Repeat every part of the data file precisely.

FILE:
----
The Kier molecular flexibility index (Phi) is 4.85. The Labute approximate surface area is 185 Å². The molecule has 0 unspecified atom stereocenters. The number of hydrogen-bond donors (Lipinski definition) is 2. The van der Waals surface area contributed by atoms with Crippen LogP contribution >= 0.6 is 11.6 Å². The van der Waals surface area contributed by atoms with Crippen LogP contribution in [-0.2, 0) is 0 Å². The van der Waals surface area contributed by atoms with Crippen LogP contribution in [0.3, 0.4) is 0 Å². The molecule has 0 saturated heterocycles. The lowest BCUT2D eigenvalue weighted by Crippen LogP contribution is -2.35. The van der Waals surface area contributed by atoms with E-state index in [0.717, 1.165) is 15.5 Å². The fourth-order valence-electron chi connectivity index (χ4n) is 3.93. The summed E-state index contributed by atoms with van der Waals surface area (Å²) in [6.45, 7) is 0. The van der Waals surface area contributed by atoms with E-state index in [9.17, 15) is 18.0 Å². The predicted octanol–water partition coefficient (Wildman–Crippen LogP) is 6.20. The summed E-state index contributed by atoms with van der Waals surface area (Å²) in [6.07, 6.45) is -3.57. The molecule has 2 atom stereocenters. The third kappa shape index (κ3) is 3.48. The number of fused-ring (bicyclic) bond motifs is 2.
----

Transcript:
The Kier molecular flexibility index (Phi) is 4.85. The Labute approximate surface area is 185 Å². The molecule has 0 unspecified atom stereocenters. The number of hydrogen-bond donors (Lipinski definition) is 2. The van der Waals surface area contributed by atoms with Crippen LogP contribution >= 0.6 is 11.6 Å². The van der Waals surface area contributed by atoms with Crippen LogP contribution in [-0.2, 0) is 0 Å². The van der Waals surface area contributed by atoms with Crippen LogP contribution in [0.3, 0.4) is 0 Å². The molecule has 0 saturated heterocycles. The lowest BCUT2D eigenvalue weighted by Crippen LogP contribution is -2.35. The van der Waals surface area contributed by atoms with E-state index in [0.717, 1.165) is 15.5 Å². The fourth-order valence-electron chi connectivity index (χ4n) is 3.93. The summed E-state index contributed by atoms with van der Waals surface area (Å²) in [6.45, 7) is 0. The van der Waals surface area contributed by atoms with E-state index in [9.17, 15) is 18.0 Å². The predicted octanol–water partition coefficient (Wildman–Crippen LogP) is 6.20. The summed E-state index contributed by atoms with van der Waals surface area (Å²) in [6.07, 6.45) is -3.57. The molecule has 2 atom stereocenters. The third kappa shape index (κ3) is 3.48. The number of fused-ring (bicyclic) bond motifs is 2.